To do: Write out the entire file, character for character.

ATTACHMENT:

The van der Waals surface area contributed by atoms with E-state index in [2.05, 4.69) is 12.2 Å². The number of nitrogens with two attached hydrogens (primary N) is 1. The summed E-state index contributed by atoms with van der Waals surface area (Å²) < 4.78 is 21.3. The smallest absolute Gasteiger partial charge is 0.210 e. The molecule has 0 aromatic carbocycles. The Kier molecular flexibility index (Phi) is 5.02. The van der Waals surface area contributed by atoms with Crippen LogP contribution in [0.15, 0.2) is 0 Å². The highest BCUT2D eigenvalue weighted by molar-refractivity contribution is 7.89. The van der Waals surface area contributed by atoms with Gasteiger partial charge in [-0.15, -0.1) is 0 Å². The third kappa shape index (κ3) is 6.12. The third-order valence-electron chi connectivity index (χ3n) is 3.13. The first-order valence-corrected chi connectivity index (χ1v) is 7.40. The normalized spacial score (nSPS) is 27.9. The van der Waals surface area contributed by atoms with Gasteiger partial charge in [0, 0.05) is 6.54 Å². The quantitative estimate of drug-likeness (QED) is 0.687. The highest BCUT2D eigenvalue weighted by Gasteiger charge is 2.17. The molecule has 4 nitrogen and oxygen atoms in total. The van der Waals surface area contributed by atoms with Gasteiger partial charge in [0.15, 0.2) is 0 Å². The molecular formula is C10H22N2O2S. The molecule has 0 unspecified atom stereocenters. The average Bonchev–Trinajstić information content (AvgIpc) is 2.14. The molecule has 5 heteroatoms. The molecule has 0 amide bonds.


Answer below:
The van der Waals surface area contributed by atoms with E-state index in [2.05, 4.69) is 12.2 Å². The number of nitrogens with two attached hydrogens (primary N) is 1. The summed E-state index contributed by atoms with van der Waals surface area (Å²) < 4.78 is 21.3. The smallest absolute Gasteiger partial charge is 0.210 e. The molecule has 0 aromatic carbocycles. The Kier molecular flexibility index (Phi) is 5.02. The van der Waals surface area contributed by atoms with Crippen LogP contribution in [0.15, 0.2) is 0 Å². The highest BCUT2D eigenvalue weighted by molar-refractivity contribution is 7.89. The van der Waals surface area contributed by atoms with Gasteiger partial charge in [-0.15, -0.1) is 0 Å². The third kappa shape index (κ3) is 6.12. The third-order valence-electron chi connectivity index (χ3n) is 3.13. The first-order valence-corrected chi connectivity index (χ1v) is 7.40. The normalized spacial score (nSPS) is 27.9. The van der Waals surface area contributed by atoms with Gasteiger partial charge in [0, 0.05) is 6.54 Å². The quantitative estimate of drug-likeness (QED) is 0.687. The highest BCUT2D eigenvalue weighted by Gasteiger charge is 2.17. The molecule has 4 nitrogen and oxygen atoms in total. The van der Waals surface area contributed by atoms with Gasteiger partial charge in [0.15, 0.2) is 0 Å². The molecular formula is C10H22N2O2S. The molecule has 0 unspecified atom stereocenters. The average Bonchev–Trinajstić information content (AvgIpc) is 2.14. The molecule has 5 heteroatoms. The molecule has 0 amide bonds.